The Supreme Court announced on Tuesday that it would hear a challenge to race-based university admissions, in the form of an appeal from a white student who was denied admission to the University of Texas, in a process where race was one of the factors under consideration.
The L.A. Times provides a concise summary of the Fisher v. University of Texas case:
In 1997, the Texas Legislature adopted the so-called “Top Ten” plan for choosing new students. As such, the University of Texas was told to accept the top 10% of the graduates from all the state’s high schools. The goal was to maintain racial and ethnic diversity in the freshman class without using race as a factor.
The plan appeared to work. By 2004, 21% of the entering students at the Austin campus were black or Latino, a higher percentage than when the university had used race-based affirmative action.
After the high court endorsed continued affirmative action through O’Connor’s opinion, Texas university officials announced they would again give a preference to “underrepresented minorities” beyond those who were admitted under the “Top Ten” policy. In 2007, the university announced a “record high” number of entering black and Latino students, who made up about 26% of the freshman class.
In 2008, Abigail Fisher was turned down for admission to the University of Texas. Her grades were not good enough to put her in the top 10% of her class, but she said her tests and grades “exceeded those of many of the admitted minority candidates.” She sued, alleging racial discrimination in violation of the Constitution’s guarantee of equal protection of the laws.
Fisher lost her case in federal court, and in the U.S. 5th Circuit Court of Appeals, because in a previous Supreme Court decision written by Justice Sandra Day O’Connor, it was decided that racial discrimination in university applications was an acceptable tool for pursuing the government’s compelling interest in creating a diverse educational environment.
O’Connor famously wrote that “the Court expects that 25 years from now, the use of racial preferences will no longer be necessary to further interest approved today.” In other words, America needed another quarter-century to evolve, at which time it would no longer be necessary to discriminate against students of the wrong skin color to engineer a sufficiently diverse environment. That was 8 years ago, but since then O’Connor has been replaced by Justice Samuel Alito, who is not a fan of affirmative action, and might therefore be willing to re-calibrate the evolutionary calendar. He’s joined by Justices Thomas, Scalia, Roberts, and Kennedy, so affirmative-action proponents have good reason to be worried.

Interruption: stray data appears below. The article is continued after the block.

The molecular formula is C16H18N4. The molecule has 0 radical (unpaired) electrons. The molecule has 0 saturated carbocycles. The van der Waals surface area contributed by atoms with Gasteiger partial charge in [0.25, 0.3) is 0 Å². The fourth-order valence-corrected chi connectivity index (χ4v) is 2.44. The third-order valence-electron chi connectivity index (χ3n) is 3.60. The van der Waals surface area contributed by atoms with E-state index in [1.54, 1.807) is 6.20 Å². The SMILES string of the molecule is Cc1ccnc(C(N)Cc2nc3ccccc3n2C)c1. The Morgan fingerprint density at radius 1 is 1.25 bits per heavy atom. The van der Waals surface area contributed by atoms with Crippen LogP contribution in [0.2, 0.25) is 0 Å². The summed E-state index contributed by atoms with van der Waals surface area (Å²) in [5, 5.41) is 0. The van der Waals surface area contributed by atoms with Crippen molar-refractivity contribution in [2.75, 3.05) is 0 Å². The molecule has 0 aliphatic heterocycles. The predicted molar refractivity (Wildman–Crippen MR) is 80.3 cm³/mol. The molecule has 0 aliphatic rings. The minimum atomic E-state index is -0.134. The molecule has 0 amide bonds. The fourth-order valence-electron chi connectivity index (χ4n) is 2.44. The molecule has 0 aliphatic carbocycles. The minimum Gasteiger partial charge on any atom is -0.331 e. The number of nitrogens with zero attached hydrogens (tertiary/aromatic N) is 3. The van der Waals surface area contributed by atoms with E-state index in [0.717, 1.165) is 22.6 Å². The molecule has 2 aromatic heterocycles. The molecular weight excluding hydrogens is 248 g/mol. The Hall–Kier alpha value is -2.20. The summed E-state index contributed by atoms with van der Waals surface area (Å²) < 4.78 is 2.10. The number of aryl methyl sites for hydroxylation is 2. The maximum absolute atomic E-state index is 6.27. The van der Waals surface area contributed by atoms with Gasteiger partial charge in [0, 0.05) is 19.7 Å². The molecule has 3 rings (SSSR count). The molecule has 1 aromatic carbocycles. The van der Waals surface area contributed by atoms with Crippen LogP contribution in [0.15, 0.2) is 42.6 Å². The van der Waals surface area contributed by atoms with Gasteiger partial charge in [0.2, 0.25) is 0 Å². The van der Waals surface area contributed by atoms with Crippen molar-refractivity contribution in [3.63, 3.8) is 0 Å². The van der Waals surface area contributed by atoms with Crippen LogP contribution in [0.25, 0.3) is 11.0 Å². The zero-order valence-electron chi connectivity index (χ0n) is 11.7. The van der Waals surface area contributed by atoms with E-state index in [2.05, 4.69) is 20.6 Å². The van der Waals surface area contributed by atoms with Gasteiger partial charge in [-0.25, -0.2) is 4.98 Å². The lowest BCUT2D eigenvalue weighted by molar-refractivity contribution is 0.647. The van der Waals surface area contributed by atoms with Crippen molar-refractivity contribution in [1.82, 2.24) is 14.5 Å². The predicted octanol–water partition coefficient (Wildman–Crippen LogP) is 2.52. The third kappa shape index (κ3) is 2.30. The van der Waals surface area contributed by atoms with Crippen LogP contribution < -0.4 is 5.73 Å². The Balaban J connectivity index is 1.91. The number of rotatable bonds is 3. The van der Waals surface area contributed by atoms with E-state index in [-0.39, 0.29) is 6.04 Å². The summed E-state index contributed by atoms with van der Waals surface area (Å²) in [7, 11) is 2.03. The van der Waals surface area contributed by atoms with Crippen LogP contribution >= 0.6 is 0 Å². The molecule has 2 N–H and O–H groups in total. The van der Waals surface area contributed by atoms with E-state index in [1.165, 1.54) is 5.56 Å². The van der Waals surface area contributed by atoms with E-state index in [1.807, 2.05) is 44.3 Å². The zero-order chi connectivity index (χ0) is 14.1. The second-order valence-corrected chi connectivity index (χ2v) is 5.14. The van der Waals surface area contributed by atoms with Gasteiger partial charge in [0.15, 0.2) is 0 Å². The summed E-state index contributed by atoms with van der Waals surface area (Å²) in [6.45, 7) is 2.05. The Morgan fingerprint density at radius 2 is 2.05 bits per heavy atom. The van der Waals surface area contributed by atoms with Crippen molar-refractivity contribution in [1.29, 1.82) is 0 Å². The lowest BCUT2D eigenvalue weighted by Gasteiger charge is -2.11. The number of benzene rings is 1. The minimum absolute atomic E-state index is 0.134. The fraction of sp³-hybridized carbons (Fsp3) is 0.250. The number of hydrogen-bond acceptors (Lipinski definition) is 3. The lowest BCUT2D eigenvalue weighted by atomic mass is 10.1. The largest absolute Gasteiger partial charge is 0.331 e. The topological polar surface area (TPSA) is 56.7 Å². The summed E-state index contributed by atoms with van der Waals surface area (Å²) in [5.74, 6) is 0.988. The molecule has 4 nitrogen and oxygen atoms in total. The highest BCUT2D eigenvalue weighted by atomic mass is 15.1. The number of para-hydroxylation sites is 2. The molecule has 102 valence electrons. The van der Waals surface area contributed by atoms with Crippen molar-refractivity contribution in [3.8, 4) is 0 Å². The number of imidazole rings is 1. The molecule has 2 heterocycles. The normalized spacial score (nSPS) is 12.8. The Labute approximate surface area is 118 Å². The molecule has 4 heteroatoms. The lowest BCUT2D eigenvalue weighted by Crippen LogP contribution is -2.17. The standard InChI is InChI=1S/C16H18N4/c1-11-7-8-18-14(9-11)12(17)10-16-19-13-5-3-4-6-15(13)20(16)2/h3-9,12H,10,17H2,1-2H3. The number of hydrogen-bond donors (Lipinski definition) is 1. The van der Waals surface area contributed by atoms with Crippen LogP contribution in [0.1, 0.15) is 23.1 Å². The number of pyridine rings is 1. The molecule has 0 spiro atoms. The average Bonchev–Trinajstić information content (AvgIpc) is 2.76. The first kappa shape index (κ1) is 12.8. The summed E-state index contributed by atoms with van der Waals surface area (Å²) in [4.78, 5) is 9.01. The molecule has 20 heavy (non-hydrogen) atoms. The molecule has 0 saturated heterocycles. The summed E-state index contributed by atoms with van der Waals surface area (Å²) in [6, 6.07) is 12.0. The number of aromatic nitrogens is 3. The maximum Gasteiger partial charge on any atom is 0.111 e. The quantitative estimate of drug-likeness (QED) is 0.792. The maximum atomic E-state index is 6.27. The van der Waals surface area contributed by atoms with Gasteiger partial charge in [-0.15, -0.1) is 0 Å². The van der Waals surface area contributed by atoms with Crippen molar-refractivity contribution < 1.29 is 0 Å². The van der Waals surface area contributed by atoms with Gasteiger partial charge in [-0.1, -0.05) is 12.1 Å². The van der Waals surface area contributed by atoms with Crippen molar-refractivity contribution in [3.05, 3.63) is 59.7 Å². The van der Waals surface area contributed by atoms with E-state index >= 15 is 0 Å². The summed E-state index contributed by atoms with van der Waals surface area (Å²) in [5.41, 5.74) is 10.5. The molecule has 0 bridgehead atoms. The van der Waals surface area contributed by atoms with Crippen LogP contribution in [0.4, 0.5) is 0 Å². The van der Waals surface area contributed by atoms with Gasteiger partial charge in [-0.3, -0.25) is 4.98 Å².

Also of note, Justice Elena Kagan has already recused herself from the case, due to her time working as President Obama’s Solicitor General. The current Supreme Court schedule means opening arguments are likely to occur in October, smack-dab in the middle of a heated presidential election.
The University of Texas situation presents a perfect opportunity to re-visit affirmative action. The “top ten percent” color-blind system was producing plenty of racial diversity – more than the old, purely affirmative action regime could manage – but it was deemed insufficient, and Fisher wound up receiving manifestly unfair treatment, in the pursuit of a diversity level which apparently cannot be quantified through any form of mathematics or logic. One of the problems with manufacturing “diversity” is that it seems no one can agree on precisely what the end result should look like.
Fisher is challenging the University of Texas on equal protection grounds, which is interesting, because we’ve been hearing a lot of talk from the current Administration about “equality” lately, and how everyone should play by the same set of rules. Everyone understands President Obama doesn’t really mean that – his form of activist, redistributionist liberalism is entirely based on treating people unfairly, in the service of “the greater good” – but it will be interesting if this fairness-obsessed Administration chooses to weigh in on the side of highly specific unfairness, carried out in the service of a “compelling, otherwise unsatisfied government interest” that cannot be precisely defined… and is therefore likely to remain both unsatisfied and compelling forever, unless the Supreme Court puts a stop to it.
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